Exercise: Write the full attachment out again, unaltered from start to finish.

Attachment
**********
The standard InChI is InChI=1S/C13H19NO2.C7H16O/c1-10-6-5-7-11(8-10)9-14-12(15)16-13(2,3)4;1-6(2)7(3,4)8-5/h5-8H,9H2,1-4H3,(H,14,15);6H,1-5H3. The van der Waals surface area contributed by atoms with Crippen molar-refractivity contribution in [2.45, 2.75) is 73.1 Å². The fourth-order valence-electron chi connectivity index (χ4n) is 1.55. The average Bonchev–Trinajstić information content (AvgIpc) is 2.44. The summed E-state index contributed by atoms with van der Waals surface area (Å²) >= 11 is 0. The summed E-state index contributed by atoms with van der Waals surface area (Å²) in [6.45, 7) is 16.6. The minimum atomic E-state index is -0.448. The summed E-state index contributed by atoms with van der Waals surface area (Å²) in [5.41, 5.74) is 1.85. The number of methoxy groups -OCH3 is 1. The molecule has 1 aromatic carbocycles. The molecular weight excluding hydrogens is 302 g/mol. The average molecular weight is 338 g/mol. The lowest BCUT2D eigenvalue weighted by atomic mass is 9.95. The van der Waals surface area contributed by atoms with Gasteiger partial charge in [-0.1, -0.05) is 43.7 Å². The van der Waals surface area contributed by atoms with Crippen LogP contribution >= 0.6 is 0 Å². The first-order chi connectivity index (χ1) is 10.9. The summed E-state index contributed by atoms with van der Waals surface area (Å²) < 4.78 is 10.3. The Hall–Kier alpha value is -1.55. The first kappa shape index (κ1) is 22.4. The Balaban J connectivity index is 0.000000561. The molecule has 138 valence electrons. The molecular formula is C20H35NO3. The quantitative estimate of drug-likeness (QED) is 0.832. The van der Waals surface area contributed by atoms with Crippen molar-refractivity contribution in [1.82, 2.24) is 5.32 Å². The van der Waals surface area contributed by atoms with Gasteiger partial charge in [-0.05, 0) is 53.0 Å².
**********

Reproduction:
The standard InChI is InChI=1S/C13H19NO2.C7H16O/c1-10-6-5-7-11(8-10)9-14-12(15)16-13(2,3)4;1-6(2)7(3,4)8-5/h5-8H,9H2,1-4H3,(H,14,15);6H,1-5H3. The van der Waals surface area contributed by atoms with Crippen molar-refractivity contribution in [2.45, 2.75) is 73.1 Å². The fourth-order valence-electron chi connectivity index (χ4n) is 1.55. The average Bonchev–Trinajstić information content (AvgIpc) is 2.44. The summed E-state index contributed by atoms with van der Waals surface area (Å²) >= 11 is 0. The summed E-state index contributed by atoms with van der Waals surface area (Å²) in [6.45, 7) is 16.6. The minimum atomic E-state index is -0.448. The summed E-state index contributed by atoms with van der Waals surface area (Å²) in [5.41, 5.74) is 1.85. The number of methoxy groups -OCH3 is 1. The molecule has 1 aromatic carbocycles. The molecular weight excluding hydrogens is 302 g/mol. The average molecular weight is 338 g/mol. The lowest BCUT2D eigenvalue weighted by atomic mass is 9.95. The van der Waals surface area contributed by atoms with Gasteiger partial charge in [-0.1, -0.05) is 43.7 Å². The van der Waals surface area contributed by atoms with Crippen LogP contribution >= 0.6 is 0 Å². The first-order chi connectivity index (χ1) is 10.9. The summed E-state index contributed by atoms with van der Waals surface area (Å²) < 4.78 is 10.3. The Hall–Kier alpha value is -1.55. The first kappa shape index (κ1) is 22.4. The Balaban J connectivity index is 0.000000561. The molecule has 138 valence electrons. The molecular formula is C20H35NO3. The quantitative estimate of drug-likeness (QED) is 0.832. The van der Waals surface area contributed by atoms with Crippen molar-refractivity contribution in [1.82, 2.24) is 5.32 Å². The van der Waals surface area contributed by atoms with Gasteiger partial charge in [-0.05, 0) is 53.0 Å².